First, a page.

“But she told me when we got married that she would never change her faith,” Brent said, “so I knew that going in.”

Always respecting each other’s faith traditions, their young family attended both Catholic Mass and Lutheran services every Sunday, and Brent gradually came to see the fullness of the faith in the Catholic Church – especially through the sacraments.

So, when their oldest son, Zachary, now 23, was preparing for first Communion, Brent felt it was time. He began attending Rite of Christian Initiation of Adults (RCIA) classes at St. Gerald and entered the church in a private ceremony in 2003.

“I feel like I was meant to be Catholic from day one,” he said. “I was on that journey and God was leading me.”

COMMITMENT TO SERVE

Over the years, Michele and Brent have lived their faith and served the church in numerous ways, including as parish council members and baptism preparation teachers. Michele also is an extraordinary minister of holy Communion and served on the school advisory board and as Sunday school teacher, while Brent is active with the Knights of Columbus, parish men’s club and That Man is You faith formation program.

They also are members of Legatus, an organization of Catholic business leaders and spouses, and the Archbishop’s Committee for Development.

In addition to their sons, the Pohlmans’ three daughters – Katie, 22, Amanda, 19, and Clara, 17 – all are active in the faith.

Each participated in Totus Tuus, a summer catechism program for youth, with Matthew and Amanda eventually serving as leaders. All family members also have attended the annual March for Life in Washington, D.C.

Zachary served as an intern with the archdiocese’s Center for Family Life Formation working with FOCCUS. Clara is learning to evangelize, having recently attended a Casting Nets Ministry conference at Benedictine College in Atchison, Kan.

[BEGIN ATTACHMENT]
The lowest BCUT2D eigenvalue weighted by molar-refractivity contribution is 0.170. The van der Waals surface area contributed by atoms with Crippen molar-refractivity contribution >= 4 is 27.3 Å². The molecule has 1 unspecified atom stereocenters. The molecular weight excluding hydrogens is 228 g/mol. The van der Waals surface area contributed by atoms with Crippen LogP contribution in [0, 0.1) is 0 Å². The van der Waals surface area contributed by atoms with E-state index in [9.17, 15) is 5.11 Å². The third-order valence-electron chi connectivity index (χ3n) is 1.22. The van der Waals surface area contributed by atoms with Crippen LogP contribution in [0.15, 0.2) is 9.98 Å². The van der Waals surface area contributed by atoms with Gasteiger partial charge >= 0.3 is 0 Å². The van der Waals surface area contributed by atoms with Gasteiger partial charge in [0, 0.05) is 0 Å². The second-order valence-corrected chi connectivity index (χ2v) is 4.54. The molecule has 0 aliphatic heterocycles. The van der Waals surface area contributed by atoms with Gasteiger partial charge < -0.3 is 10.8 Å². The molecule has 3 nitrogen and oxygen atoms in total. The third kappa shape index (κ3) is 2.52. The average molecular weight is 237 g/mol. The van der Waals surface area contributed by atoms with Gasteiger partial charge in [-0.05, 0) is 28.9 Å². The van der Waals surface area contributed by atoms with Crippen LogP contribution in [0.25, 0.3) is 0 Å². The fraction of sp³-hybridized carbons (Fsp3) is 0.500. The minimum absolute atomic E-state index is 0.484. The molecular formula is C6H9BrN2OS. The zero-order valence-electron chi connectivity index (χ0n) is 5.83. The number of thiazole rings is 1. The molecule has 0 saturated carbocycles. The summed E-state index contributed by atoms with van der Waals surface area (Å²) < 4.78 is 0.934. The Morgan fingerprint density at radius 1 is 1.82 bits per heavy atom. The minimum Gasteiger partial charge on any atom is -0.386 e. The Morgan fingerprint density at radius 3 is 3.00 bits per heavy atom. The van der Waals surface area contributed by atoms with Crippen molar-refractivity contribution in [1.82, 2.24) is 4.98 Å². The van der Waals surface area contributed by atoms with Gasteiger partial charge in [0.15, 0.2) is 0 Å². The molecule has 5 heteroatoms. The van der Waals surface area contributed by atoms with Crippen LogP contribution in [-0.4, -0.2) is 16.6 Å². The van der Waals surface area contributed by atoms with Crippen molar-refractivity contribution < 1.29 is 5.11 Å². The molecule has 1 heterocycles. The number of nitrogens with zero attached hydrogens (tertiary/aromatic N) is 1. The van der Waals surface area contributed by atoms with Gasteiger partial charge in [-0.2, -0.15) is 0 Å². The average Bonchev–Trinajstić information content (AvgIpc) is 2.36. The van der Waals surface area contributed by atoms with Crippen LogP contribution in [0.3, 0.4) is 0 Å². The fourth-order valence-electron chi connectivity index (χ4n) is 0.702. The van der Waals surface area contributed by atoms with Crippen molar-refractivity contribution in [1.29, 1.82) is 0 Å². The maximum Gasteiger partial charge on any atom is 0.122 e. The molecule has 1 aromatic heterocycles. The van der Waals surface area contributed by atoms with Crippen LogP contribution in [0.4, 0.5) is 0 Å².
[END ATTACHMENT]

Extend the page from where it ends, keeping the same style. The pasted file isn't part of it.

To pay back for the many ways the church helped shape their family’s faith, Michele and Brent said they were happy to serve as urban general chairs for the 2018-19 Archbishop’s Annual Appeal, sharing their story at parishes in the Omaha area.

The appeal accounts for 27 percent of the archdiocese’s annual operating budget, providing support for Catholic schools, adult faith formation, youth ministry programs, training for extraordinary ministers of the Eucharist and lectors, marriage preparation and other programs that enrich family life – many of the same programs that benefited the Pohlmans.

“It’s part of being accountable,” Brent said. “When we were asked to do this, we just said, ‘How could we not say yes?’” 

“It’s a joy to see our children embrace their own stewardship through serving the poor, participating in prayer groups and Eucharistic adoration, and leading worship services with their musical talents,” Michele said.

“We want to never take for granted what we have been blessed with and to always be grateful for all we have.”